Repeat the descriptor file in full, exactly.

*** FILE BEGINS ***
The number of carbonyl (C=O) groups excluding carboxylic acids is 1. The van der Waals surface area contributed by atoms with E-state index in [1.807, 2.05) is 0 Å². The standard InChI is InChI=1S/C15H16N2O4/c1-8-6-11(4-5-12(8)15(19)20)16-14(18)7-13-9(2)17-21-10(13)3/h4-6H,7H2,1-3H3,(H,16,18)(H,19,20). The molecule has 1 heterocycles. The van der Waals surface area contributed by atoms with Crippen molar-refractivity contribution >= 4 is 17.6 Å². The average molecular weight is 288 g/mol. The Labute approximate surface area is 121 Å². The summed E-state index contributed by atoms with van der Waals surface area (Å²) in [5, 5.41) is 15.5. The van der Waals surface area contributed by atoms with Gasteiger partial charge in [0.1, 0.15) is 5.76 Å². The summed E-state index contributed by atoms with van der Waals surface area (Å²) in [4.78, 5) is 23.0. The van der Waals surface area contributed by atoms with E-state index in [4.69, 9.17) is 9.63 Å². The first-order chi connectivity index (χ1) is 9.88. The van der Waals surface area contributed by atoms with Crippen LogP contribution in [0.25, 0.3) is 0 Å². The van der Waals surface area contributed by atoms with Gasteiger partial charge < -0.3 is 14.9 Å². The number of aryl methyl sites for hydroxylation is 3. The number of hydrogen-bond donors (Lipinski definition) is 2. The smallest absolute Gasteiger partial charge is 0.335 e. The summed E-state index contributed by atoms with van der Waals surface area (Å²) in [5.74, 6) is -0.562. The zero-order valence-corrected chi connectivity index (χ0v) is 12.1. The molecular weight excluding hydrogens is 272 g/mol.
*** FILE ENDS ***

The number of carbonyl (C=O) groups excluding carboxylic acids is 1. The van der Waals surface area contributed by atoms with E-state index in [1.807, 2.05) is 0 Å². The standard InChI is InChI=1S/C15H16N2O4/c1-8-6-11(4-5-12(8)15(19)20)16-14(18)7-13-9(2)17-21-10(13)3/h4-6H,7H2,1-3H3,(H,16,18)(H,19,20). The molecule has 1 heterocycles. The van der Waals surface area contributed by atoms with Crippen molar-refractivity contribution >= 4 is 17.6 Å². The average molecular weight is 288 g/mol. The Labute approximate surface area is 121 Å². The summed E-state index contributed by atoms with van der Waals surface area (Å²) in [5, 5.41) is 15.5. The van der Waals surface area contributed by atoms with Gasteiger partial charge in [0.1, 0.15) is 5.76 Å². The summed E-state index contributed by atoms with van der Waals surface area (Å²) in [4.78, 5) is 23.0. The van der Waals surface area contributed by atoms with E-state index in [4.69, 9.17) is 9.63 Å². The first-order chi connectivity index (χ1) is 9.88. The van der Waals surface area contributed by atoms with Crippen LogP contribution in [0.25, 0.3) is 0 Å². The van der Waals surface area contributed by atoms with Gasteiger partial charge < -0.3 is 14.9 Å². The number of aryl methyl sites for hydroxylation is 3. The number of hydrogen-bond donors (Lipinski definition) is 2. The smallest absolute Gasteiger partial charge is 0.335 e. The summed E-state index contributed by atoms with van der Waals surface area (Å²) in [5.74, 6) is -0.562. The zero-order valence-corrected chi connectivity index (χ0v) is 12.1. The molecular weight excluding hydrogens is 272 g/mol.